Wawrinka sets Raonic clash in Melbourne
Originally published on 23/01/16 00:00
The 2014 Australian Open champion marched past Rosol 6-2 6-3 7-6(3) on Rod Laver Arena to set up a fourth-round meeting with Milos Raonic.
“My forehand has improved a lot,” said Wawrinka, who hit 45 winners, including 18 aces. “It’s been a key for those big matches that I’ve won. In the past I was struggling in the important moments with my forehand. Now I don’t anymore. Now I trust my forehand. My forehand has improved a lot but I also think my backhand has improved.”
Into the fourth round for a fourth straight year, Wawrinka has never lost to Raonic in four ATP meetings, although the Swiss is wary of the progress the Canadian has made since their last meeting in Rotterdam last year. Raonic beat him in an exhibition match in Abu Dhabi at the start of the year before winning the first title of the year in Brisbane, beating Roger Federer in the final.
“He’s a tough player, for sure,” Wawrinka said of his fourth-round opponent. “I’ve never lost [against him] but they have always been tough matches. He’s been playing really well since the beginning of the year, winning the first title in Brisbane against Roger in the final.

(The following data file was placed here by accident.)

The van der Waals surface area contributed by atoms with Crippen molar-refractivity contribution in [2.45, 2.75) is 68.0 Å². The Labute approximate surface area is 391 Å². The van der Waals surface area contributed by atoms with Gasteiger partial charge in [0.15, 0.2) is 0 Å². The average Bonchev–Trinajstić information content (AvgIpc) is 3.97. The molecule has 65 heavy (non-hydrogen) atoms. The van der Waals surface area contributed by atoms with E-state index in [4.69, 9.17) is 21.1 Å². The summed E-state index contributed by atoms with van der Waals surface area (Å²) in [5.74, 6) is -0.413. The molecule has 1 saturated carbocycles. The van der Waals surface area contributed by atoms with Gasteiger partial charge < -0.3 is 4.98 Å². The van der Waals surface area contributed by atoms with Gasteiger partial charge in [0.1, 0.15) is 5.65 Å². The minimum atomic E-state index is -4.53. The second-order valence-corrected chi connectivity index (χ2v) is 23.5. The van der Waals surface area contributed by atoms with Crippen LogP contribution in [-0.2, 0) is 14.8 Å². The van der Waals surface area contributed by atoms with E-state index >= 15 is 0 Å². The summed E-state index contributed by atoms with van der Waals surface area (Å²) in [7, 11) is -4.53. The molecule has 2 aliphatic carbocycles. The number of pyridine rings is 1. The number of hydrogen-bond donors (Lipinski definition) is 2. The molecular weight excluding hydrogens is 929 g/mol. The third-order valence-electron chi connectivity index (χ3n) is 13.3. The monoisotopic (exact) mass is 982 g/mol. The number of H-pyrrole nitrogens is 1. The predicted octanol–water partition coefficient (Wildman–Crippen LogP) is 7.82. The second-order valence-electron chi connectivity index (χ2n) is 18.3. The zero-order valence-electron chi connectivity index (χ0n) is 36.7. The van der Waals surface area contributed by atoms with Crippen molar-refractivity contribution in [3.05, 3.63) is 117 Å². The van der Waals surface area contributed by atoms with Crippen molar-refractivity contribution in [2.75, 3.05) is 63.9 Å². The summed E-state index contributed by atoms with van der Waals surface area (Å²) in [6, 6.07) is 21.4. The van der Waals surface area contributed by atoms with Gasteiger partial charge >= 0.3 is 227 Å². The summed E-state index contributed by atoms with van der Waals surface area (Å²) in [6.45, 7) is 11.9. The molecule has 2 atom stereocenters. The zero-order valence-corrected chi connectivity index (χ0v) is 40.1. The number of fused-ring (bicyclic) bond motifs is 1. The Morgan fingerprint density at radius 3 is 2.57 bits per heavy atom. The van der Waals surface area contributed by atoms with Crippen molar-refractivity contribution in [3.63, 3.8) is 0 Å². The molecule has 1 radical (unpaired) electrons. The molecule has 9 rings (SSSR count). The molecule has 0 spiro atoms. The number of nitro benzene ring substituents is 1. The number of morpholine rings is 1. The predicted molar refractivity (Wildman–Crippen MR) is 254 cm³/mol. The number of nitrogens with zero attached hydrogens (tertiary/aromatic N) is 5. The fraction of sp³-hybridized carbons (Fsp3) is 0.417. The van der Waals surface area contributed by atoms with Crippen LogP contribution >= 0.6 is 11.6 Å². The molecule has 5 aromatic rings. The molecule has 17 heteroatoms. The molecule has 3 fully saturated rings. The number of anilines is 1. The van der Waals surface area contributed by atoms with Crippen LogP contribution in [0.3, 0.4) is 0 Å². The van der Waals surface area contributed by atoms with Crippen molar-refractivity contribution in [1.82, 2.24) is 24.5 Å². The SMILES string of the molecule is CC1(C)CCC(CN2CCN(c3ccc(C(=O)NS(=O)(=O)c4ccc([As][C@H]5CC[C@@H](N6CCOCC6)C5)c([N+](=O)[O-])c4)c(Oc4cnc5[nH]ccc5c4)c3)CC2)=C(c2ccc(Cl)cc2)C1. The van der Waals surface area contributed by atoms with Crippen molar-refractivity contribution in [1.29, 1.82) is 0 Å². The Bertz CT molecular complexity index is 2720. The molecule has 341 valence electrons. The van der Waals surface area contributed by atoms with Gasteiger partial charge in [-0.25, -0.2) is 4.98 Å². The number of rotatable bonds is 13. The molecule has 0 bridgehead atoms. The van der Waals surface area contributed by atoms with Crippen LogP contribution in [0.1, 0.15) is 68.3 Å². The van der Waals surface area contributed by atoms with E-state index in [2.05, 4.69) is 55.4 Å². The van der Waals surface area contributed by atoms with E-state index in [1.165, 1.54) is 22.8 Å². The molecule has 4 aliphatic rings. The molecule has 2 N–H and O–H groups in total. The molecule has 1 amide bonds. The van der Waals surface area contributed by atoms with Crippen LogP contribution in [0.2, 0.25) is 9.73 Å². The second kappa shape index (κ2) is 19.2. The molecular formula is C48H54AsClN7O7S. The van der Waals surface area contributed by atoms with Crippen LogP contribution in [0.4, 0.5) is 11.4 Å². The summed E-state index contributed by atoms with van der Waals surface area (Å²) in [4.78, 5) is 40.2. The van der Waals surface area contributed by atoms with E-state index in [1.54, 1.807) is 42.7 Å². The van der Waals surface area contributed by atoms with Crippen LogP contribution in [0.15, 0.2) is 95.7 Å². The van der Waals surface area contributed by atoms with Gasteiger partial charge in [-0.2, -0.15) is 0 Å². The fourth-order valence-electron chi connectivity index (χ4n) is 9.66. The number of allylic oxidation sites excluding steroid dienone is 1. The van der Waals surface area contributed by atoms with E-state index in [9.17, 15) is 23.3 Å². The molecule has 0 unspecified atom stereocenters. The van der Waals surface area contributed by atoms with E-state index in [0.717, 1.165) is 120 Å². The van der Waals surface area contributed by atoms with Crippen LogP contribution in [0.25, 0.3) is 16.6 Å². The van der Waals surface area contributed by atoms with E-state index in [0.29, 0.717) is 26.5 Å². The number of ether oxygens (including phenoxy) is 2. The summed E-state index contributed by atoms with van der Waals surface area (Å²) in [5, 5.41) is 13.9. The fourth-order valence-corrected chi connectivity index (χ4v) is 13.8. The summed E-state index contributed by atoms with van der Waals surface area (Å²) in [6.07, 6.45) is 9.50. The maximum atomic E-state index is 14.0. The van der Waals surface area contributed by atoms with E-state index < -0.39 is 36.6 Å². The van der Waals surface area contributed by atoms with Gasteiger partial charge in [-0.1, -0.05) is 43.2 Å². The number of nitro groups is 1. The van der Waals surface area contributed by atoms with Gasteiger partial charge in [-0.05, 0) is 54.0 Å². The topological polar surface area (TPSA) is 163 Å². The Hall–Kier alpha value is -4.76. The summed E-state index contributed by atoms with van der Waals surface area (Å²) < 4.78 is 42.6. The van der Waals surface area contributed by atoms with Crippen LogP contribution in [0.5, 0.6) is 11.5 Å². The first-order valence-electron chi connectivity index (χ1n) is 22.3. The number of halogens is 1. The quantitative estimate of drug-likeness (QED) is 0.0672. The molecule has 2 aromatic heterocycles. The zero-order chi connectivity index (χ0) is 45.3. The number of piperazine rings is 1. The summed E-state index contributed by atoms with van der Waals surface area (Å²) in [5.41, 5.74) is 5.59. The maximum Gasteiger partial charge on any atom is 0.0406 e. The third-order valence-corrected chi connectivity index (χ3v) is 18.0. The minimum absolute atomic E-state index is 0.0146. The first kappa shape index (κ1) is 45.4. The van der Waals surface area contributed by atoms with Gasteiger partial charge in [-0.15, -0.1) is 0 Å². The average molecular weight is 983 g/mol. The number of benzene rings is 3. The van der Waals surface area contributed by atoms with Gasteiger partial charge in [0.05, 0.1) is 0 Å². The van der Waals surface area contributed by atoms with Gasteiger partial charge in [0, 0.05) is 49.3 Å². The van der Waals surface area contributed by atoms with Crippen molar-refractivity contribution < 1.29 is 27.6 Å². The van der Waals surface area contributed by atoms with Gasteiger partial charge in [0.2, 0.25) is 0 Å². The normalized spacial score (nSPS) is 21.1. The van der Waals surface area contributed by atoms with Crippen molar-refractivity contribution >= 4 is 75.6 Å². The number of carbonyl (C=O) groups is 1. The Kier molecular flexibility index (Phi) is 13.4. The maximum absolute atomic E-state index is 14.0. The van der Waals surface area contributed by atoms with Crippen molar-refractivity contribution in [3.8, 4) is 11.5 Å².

“He’s trying to improve. He’s trying to win big titles. It will be a difficult match for sure. He’s serving big. I played him in Abu Dhabi exhibition. I lost the first match of the year. He’s changed a few things in his game.
“I still think it depends a lot of my game, of what I'm going to do, where I'm going to be on the court, the way I'm going to serve. In general, I always find some solution to break his serve, even if it is really tough. We'll see. Hopefully I can be ready and be strong enough to take that one. But for sure it's going to be a really difficult match.”
“I have it within myself to be able to find the solution,” said Raonic, who beat Viktor Troicki 6-2 6-3 6-4. “The question is will I step up and do it? Hopefully I'm able to put the pieces together.
“I like to work with my serve and my forehand. He likes to work with his serve and maybe find a way around – sort of make you play off chipping returns and obviously likes to go for his backhand. So I think we both have the very clear goal of wanting to dictate and control the pace of the match and the rhythm. I think it's who can do that better.”